Michael McFall is the co-Founder and co-CEO of BIGGBY COFFEE as well as author of the Inc. Original book GRIND.
Are employees the worst?
If you even paused or had to think for a split second about the answer to this question, you need to read on. If you aspire to be a strong leader, the answer to this question has to be an emphatic and without hesitation “no.”
Over the past 20 years, I have given hundreds of presentations to aspiring entrepreneurs and business leaders. I like to ask the group, “What is the biggest challenge faced by business leaders today? And what has been the biggest challenge for business leaders for the past 30, 50, even 100 years?” Invariably, without pause, I get the reply, “people!” Once somebody yelled out “taxes!” but I will save my commentary on that for another day. Otherwise, 99% of the time, it’s “finding good people” or some variant on this line of thinking.
The stance many leaders and mangers take is that there are so few good people out there. Our job as managers is to find the needle in the haystack — the employee who is going to solve all of our problems — but this is flawed thinking. You don’t find good people; you create an environment that allows people to thrive, grow and become their most powerful selves.
For your contemplation: How many people walk into the office on their first day thinking, “Boy, I hope I do a terrible job”? How many people walk in thinking that they are going to do the least amount of work possible to get a paycheck? I’d guess nearly zero. It’s true that there are some unemployable people out there, but I believe the vast majority of the workforce is eager and willing to work hard. It’s your job to meet them where they are and inspire them.
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Managing through fear and anxiety is horrendously unproductive. Gone are the Jack Welchian days of culling 10% of staff regardless of their objective performance. Strong leaders understand that they need to mitigate fear and anxiety while promoting a nurturing and supportive organization. They believe there is nothing wrong with people. They believe people are amazing. They believe people want to be inspired. They believe people want to be successful and feel fulfilled by their work.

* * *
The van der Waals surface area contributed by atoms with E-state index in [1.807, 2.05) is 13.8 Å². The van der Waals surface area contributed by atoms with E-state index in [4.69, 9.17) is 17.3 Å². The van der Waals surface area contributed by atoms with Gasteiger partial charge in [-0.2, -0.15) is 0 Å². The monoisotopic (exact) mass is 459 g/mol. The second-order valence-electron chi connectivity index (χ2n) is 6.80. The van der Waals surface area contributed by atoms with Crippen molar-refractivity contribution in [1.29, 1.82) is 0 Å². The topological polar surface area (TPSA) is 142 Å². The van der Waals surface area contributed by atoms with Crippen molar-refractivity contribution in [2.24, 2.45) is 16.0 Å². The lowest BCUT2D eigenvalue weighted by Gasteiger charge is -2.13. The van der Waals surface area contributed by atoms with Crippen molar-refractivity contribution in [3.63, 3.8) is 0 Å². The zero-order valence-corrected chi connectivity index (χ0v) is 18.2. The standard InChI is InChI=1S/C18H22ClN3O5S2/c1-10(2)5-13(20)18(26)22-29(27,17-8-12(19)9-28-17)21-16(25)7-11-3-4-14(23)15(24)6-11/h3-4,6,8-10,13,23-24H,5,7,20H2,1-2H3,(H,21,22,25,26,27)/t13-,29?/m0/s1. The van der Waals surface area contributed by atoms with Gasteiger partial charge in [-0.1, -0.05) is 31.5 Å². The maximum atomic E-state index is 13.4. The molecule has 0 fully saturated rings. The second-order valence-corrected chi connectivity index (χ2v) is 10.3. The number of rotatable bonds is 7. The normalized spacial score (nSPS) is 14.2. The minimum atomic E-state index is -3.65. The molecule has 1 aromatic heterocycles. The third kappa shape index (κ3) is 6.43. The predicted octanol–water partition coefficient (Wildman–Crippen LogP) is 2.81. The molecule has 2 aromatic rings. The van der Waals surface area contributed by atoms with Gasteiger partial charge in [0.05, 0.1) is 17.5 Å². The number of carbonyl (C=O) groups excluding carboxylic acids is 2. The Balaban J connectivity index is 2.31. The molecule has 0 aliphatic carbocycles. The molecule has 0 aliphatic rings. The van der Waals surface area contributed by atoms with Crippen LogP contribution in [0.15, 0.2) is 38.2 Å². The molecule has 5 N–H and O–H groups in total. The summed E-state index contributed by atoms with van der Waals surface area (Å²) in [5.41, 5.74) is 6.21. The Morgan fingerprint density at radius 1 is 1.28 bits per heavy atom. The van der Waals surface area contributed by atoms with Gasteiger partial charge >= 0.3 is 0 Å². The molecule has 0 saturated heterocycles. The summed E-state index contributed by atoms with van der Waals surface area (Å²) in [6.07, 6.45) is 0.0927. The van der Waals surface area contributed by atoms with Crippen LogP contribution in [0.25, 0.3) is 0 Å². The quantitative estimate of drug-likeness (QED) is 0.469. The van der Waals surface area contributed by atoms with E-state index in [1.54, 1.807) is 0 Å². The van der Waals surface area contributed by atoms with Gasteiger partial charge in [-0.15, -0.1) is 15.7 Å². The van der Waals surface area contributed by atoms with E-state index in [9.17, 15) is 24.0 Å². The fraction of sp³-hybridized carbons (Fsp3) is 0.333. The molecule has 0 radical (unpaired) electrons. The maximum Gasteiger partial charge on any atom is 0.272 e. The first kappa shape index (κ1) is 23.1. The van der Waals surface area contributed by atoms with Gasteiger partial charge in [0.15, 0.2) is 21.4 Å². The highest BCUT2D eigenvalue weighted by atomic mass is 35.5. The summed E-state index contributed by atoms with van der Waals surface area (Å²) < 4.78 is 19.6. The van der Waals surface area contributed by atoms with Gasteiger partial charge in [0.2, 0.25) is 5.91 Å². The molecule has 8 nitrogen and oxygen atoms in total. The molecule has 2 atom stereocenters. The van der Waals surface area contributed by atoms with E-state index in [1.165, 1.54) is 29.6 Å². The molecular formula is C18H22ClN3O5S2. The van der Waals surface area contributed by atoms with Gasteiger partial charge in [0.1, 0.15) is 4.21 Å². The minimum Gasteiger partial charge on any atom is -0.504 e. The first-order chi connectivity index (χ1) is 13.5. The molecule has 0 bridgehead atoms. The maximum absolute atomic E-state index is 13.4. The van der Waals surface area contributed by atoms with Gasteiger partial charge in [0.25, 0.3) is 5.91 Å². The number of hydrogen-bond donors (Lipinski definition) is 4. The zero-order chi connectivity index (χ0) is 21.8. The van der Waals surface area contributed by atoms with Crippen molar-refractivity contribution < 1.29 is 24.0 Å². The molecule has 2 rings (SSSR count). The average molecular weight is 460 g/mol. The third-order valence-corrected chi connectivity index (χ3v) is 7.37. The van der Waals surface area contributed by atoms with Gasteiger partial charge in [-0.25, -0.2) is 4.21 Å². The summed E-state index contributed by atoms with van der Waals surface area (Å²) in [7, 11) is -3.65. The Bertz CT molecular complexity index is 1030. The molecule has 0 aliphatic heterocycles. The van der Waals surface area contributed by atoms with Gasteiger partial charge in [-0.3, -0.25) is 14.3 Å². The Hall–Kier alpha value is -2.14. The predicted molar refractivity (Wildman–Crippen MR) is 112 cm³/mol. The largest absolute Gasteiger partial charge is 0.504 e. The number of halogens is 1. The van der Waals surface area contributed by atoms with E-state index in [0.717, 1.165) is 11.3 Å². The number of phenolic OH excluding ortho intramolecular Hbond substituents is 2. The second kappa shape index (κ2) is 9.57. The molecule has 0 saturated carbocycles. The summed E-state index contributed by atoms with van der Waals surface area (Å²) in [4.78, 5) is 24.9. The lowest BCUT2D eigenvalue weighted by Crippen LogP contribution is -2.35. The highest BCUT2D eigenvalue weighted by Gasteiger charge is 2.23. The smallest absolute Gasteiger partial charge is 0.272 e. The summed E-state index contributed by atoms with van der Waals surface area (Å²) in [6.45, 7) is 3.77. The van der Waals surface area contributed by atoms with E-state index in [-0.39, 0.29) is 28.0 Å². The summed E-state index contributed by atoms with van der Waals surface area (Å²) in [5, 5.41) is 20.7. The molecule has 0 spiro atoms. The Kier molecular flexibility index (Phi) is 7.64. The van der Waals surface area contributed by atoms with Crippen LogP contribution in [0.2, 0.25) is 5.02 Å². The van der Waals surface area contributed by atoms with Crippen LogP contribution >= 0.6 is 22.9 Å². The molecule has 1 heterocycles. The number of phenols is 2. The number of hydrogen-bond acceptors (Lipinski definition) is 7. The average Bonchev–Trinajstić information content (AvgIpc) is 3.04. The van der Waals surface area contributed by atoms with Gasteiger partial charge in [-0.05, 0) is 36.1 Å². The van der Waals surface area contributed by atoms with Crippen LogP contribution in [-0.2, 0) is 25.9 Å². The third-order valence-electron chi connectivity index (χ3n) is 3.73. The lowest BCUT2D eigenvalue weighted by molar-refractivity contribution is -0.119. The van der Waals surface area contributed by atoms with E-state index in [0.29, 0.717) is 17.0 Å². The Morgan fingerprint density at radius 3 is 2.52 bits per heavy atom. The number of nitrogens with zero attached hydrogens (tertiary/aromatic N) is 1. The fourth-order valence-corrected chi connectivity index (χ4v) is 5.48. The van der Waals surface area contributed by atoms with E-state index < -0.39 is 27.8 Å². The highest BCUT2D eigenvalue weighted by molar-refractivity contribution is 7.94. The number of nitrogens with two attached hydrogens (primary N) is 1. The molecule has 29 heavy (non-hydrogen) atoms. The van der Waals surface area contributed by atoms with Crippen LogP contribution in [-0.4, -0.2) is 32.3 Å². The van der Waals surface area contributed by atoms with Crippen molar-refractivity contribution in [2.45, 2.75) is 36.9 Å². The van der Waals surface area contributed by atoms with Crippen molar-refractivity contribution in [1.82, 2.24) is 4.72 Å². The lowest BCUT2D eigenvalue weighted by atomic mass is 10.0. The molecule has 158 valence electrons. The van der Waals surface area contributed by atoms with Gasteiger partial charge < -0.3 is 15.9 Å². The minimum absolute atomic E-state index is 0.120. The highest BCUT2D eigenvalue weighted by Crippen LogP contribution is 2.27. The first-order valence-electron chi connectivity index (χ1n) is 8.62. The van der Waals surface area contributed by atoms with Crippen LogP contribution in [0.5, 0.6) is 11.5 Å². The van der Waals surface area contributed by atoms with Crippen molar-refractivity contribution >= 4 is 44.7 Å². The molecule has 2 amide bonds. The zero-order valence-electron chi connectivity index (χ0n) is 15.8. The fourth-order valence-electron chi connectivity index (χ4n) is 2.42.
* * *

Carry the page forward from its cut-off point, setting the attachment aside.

Emphatically and without hesitation, I will say again that there is nothing wrong with people, but we do have a whole bunch of really bad managers and leaders in the world. The manager of yesteryear knew and understood that they must create an environment that facilitates success for their employees, meaning that employees know exactly what they are supposed to do, have the tools they need to do it and receive continuous feedback that is healthy and meaningful. Does this sound about right? If you agree, great, but that’s really just the baseline today. The leadership ethos is changing.
If you want to be a futuristic leader of tomorrow, you must take on a different level of responsibility. It is no longer enough to be a good employer and simply trade the employee money for time, kind of like leasing a machine. Today, there is a new level of engagement for managing and leading. Today, organizations must take care of the entire person, not just the employee; they must also support them as a spouse, friend, parent, community member, soccer player, activist, gamer and more.
Imagine how powerful our teams would be if everyone who showed up for work this morning knew that the entire team was there to support them regardless of their situation. We would experience love, compassion and the loyalty and commitment in our workplaces of which the traditional leader could only dream.
For example, what if you reached out to an employee whose father passed and said, “Take two weeks, spend time with your mother and get her through the worst of it. We will take care of your stuff and we will be ready for you upon your return.”
Or, what if someone on your team made a horrendous mistake that cost the organization $200k, and your team understood it to be an honest mistake. Instead of hanging them out to dry, they all agreed to cut $30k from their budget in the next twelve months to backstop the loss and reported to you and senior management that it was handled.
Or, what if your team knew you were going through a divorce and things were financially brutal. They knew that you were struggling to put food on the table for your kids. Instead of ignoring your situation, they offered to give up $4k in annual salary for one year to get you through the worst of it. How would you feel as a leader if your team took this action?
This is the environment the leader of the future has the chance to create. People will be inspired to work with teams that conduct business from a human perspective first. Employees will come to work inspired and, more importantly, leave work inspired. Happy employees can go home to be more loving parents and more engaged partners and friends. They will be better neighbors and members of their communities. Just imagine the ripple effect.